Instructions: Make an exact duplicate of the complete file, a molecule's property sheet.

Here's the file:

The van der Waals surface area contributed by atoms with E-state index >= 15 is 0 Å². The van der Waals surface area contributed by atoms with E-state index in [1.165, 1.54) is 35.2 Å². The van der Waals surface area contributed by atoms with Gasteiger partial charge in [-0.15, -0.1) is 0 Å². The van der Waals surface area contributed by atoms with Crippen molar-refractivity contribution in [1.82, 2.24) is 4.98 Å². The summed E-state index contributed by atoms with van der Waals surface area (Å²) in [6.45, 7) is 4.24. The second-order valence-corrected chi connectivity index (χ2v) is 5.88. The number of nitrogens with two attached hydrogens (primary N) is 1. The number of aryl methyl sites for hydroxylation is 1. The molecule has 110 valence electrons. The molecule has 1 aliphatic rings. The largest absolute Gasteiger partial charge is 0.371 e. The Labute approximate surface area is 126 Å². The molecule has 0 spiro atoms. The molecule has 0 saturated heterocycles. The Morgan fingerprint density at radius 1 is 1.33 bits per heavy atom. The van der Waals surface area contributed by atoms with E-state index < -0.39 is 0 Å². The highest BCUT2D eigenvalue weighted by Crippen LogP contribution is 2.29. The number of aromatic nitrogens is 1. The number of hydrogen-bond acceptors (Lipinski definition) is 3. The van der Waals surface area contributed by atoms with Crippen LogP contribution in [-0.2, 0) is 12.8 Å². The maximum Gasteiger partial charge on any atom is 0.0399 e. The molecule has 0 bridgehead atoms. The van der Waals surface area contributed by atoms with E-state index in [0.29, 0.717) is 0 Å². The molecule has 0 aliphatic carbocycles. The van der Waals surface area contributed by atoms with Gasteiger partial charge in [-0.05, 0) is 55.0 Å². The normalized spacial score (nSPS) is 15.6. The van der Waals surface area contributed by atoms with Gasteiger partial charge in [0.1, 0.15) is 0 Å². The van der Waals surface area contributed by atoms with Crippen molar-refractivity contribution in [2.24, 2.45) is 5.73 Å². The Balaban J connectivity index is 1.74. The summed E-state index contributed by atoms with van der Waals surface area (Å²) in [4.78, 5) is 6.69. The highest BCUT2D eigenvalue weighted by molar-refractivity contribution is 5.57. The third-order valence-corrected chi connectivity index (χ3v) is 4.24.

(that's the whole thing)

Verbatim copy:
The van der Waals surface area contributed by atoms with E-state index >= 15 is 0 Å². The van der Waals surface area contributed by atoms with E-state index in [1.165, 1.54) is 35.2 Å². The van der Waals surface area contributed by atoms with Gasteiger partial charge in [-0.15, -0.1) is 0 Å². The van der Waals surface area contributed by atoms with Crippen molar-refractivity contribution in [1.82, 2.24) is 4.98 Å². The summed E-state index contributed by atoms with van der Waals surface area (Å²) in [6.45, 7) is 4.24. The second-order valence-corrected chi connectivity index (χ2v) is 5.88. The number of nitrogens with two attached hydrogens (primary N) is 1. The number of aryl methyl sites for hydroxylation is 1. The molecule has 110 valence electrons. The molecule has 1 aliphatic rings. The largest absolute Gasteiger partial charge is 0.371 e. The Labute approximate surface area is 126 Å². The molecule has 0 spiro atoms. The molecule has 0 saturated heterocycles. The Morgan fingerprint density at radius 1 is 1.33 bits per heavy atom. The van der Waals surface area contributed by atoms with E-state index < -0.39 is 0 Å². The highest BCUT2D eigenvalue weighted by Crippen LogP contribution is 2.29. The number of aromatic nitrogens is 1. The number of hydrogen-bond acceptors (Lipinski definition) is 3. The van der Waals surface area contributed by atoms with Crippen LogP contribution in [-0.2, 0) is 12.8 Å². The maximum Gasteiger partial charge on any atom is 0.0399 e. The molecule has 0 bridgehead atoms. The van der Waals surface area contributed by atoms with E-state index in [0.29, 0.717) is 0 Å². The molecule has 0 aliphatic carbocycles. The van der Waals surface area contributed by atoms with Gasteiger partial charge in [-0.05, 0) is 55.0 Å². The normalized spacial score (nSPS) is 15.6. The van der Waals surface area contributed by atoms with Gasteiger partial charge in [0.1, 0.15) is 0 Å². The van der Waals surface area contributed by atoms with Crippen molar-refractivity contribution in [2.24, 2.45) is 5.73 Å². The Balaban J connectivity index is 1.74. The summed E-state index contributed by atoms with van der Waals surface area (Å²) in [4.78, 5) is 6.69. The highest BCUT2D eigenvalue weighted by molar-refractivity contribution is 5.57. The third-order valence-corrected chi connectivity index (χ3v) is 4.24.